During the 14th century it was the most important trade hub in the centre of East Africa. Now, Lamu Island, which forms part of the Lamu Archipelago of Kenya is almost frozen in time.
Lamu Old Town is the oldest and most beautifully preserved Swahili settlement in the region, and has Unesco World Heritage status. Here, the charming culture is incredibly unique as over centuries it has been a melting pot of various influences. From Chinese to Portuguese, to Indian and Arabian, visitors brought and shared their food, spices, lifestyle, art, architecture and language, defining these shores by its amalgamation of identities.
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But the island's multicultural existence is now under threat. A £20bn (R377 billion) development infrastructure project, dubbed Lamu Port, South Sudan, Ethiopia Transport Corridor could see this island experience a vast amount of changes over the next few years. Potentially disrupting its very essence, says BBC.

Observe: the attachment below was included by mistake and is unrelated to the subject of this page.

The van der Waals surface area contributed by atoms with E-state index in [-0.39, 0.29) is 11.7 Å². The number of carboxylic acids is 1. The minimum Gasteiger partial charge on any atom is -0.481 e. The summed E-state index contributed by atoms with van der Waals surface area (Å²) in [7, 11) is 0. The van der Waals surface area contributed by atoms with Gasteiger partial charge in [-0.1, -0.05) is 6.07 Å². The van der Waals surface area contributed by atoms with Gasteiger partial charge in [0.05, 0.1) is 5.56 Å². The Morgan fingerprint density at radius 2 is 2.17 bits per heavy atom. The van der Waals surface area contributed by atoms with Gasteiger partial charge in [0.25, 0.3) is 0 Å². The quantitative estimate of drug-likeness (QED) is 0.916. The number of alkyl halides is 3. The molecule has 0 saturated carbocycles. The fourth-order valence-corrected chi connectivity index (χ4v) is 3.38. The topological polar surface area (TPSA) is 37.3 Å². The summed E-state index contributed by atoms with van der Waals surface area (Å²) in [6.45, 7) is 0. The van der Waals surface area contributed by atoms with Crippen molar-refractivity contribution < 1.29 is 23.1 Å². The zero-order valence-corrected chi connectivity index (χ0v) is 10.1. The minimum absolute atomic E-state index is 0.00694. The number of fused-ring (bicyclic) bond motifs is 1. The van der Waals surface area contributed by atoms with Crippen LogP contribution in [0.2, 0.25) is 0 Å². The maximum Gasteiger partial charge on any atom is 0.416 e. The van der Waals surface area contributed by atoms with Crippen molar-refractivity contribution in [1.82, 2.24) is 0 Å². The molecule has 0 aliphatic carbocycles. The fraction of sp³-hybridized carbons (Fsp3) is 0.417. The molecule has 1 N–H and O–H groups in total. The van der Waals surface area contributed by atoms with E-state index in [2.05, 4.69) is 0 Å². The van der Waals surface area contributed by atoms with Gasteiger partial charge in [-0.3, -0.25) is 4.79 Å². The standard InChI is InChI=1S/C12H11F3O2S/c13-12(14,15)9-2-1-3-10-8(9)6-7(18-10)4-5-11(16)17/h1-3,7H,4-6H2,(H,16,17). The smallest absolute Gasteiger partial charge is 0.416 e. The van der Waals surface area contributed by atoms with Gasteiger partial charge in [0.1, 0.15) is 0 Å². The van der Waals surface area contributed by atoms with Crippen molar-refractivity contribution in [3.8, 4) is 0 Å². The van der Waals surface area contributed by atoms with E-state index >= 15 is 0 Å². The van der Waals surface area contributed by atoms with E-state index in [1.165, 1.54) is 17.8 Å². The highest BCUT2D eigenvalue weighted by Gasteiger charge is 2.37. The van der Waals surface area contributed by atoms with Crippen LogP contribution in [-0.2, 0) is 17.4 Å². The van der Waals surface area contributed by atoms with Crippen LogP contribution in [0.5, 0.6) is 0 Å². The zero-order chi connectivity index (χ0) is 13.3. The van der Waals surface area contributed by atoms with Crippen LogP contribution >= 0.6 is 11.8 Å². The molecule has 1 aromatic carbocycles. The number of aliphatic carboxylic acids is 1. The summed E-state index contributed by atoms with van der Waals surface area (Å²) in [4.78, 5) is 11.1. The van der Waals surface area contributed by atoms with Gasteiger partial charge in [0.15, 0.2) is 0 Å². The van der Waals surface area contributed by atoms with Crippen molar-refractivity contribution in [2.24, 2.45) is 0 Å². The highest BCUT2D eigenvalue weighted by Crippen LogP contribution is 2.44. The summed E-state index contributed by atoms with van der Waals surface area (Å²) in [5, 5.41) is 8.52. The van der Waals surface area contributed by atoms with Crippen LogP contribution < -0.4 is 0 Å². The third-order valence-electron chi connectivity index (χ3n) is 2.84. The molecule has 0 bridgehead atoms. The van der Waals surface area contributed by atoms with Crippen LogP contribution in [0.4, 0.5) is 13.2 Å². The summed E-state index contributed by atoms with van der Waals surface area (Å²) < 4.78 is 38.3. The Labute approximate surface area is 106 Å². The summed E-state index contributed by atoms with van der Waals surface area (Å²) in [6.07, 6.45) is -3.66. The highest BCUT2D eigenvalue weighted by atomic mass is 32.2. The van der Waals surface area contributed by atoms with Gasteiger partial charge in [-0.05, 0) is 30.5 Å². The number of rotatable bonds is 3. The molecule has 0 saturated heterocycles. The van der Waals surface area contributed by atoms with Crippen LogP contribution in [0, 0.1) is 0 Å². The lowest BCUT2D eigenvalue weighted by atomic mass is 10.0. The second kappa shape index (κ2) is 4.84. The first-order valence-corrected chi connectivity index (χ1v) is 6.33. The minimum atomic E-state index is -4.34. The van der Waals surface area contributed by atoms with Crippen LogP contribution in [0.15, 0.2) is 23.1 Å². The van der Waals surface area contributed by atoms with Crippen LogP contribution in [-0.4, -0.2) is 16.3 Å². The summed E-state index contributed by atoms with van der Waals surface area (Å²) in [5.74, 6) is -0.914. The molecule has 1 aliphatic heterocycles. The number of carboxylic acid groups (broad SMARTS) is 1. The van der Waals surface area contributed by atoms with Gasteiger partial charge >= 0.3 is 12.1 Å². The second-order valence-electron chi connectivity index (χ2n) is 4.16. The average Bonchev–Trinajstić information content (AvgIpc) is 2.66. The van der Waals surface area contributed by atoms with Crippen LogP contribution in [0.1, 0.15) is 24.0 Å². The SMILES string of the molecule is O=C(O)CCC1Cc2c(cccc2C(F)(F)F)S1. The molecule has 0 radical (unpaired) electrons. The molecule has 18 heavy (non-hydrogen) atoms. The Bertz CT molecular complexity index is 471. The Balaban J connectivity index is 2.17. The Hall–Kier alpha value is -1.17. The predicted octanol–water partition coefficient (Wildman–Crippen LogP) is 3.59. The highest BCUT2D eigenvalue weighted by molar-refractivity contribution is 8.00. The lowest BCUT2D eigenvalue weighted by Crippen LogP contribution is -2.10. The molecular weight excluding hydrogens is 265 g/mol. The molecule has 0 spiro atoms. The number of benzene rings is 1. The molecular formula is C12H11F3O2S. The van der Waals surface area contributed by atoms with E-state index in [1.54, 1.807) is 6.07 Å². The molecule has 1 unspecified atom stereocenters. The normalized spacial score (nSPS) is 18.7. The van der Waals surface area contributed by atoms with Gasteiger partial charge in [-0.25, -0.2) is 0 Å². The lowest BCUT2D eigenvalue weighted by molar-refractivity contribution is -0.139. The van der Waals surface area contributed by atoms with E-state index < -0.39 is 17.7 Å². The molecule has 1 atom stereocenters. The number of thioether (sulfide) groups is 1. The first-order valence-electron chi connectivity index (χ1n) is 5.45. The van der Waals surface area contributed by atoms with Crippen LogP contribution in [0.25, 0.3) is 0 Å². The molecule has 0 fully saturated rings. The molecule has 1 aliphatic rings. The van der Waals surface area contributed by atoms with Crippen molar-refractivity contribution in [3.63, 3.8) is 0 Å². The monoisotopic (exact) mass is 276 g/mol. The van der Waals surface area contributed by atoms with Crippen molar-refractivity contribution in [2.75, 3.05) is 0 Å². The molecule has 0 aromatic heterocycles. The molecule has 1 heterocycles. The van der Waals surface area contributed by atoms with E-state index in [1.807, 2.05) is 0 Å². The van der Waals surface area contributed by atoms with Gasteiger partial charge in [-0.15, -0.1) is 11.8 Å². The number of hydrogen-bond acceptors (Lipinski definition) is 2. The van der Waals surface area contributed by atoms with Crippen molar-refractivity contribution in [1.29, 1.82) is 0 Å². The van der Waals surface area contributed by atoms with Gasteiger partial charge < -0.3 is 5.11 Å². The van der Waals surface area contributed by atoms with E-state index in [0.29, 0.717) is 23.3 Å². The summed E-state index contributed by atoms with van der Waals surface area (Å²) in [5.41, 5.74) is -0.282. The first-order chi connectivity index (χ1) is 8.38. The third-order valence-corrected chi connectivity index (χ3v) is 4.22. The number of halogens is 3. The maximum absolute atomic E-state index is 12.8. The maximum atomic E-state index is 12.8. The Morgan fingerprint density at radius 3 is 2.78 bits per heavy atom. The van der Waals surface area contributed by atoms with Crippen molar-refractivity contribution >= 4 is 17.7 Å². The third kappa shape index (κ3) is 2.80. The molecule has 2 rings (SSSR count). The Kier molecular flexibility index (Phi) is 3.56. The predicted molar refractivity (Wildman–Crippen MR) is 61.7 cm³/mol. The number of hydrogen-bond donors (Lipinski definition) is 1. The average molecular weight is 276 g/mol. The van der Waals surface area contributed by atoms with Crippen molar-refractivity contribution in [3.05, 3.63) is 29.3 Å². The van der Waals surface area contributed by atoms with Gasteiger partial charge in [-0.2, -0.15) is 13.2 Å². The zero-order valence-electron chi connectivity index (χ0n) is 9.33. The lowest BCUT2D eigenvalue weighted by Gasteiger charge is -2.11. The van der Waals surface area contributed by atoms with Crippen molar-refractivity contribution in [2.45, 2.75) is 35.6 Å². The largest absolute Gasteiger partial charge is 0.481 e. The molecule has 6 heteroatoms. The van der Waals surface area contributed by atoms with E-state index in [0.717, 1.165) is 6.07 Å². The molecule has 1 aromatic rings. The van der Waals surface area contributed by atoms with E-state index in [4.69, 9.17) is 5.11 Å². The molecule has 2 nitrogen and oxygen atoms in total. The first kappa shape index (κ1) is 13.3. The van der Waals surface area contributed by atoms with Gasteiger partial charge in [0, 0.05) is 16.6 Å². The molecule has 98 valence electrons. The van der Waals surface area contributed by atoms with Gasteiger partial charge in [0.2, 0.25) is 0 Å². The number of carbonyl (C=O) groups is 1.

This massive project hopes to link Kenya, Ethiopia and South Sudan by means of extensive railways, highways, pipelines and a deep-sea port, situated in Lamu. Worse yet, this corridor will sit alongside a Chinese-funded coal plant said to up the area's greenhouse gases to 700%.
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